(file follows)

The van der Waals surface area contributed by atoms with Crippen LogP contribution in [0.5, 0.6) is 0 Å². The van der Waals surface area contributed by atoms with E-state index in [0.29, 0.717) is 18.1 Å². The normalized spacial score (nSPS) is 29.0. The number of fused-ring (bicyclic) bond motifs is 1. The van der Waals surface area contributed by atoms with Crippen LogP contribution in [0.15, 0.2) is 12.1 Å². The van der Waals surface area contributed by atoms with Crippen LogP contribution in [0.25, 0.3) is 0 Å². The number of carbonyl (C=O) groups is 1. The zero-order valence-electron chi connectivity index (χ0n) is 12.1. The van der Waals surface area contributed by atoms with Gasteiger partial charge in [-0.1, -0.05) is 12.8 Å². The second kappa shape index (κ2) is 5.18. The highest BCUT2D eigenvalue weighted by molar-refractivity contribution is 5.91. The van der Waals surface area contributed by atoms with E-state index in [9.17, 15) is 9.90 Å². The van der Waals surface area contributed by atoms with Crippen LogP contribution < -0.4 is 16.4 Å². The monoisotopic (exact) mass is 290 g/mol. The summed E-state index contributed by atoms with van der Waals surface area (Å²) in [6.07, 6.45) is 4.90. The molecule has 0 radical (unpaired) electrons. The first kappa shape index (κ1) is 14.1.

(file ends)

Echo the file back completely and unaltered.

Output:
The van der Waals surface area contributed by atoms with Crippen LogP contribution in [0.5, 0.6) is 0 Å². The van der Waals surface area contributed by atoms with E-state index in [0.29, 0.717) is 18.1 Å². The normalized spacial score (nSPS) is 29.0. The number of fused-ring (bicyclic) bond motifs is 1. The van der Waals surface area contributed by atoms with Crippen LogP contribution in [0.15, 0.2) is 12.1 Å². The van der Waals surface area contributed by atoms with Crippen LogP contribution in [0.25, 0.3) is 0 Å². The number of carbonyl (C=O) groups is 1. The zero-order valence-electron chi connectivity index (χ0n) is 12.1. The van der Waals surface area contributed by atoms with Gasteiger partial charge in [-0.1, -0.05) is 12.8 Å². The second kappa shape index (κ2) is 5.18. The highest BCUT2D eigenvalue weighted by molar-refractivity contribution is 5.91. The van der Waals surface area contributed by atoms with E-state index in [9.17, 15) is 9.90 Å². The van der Waals surface area contributed by atoms with Crippen LogP contribution < -0.4 is 16.4 Å². The monoisotopic (exact) mass is 290 g/mol. The summed E-state index contributed by atoms with van der Waals surface area (Å²) in [6.07, 6.45) is 4.90. The molecule has 0 radical (unpaired) electrons. The first kappa shape index (κ1) is 14.1.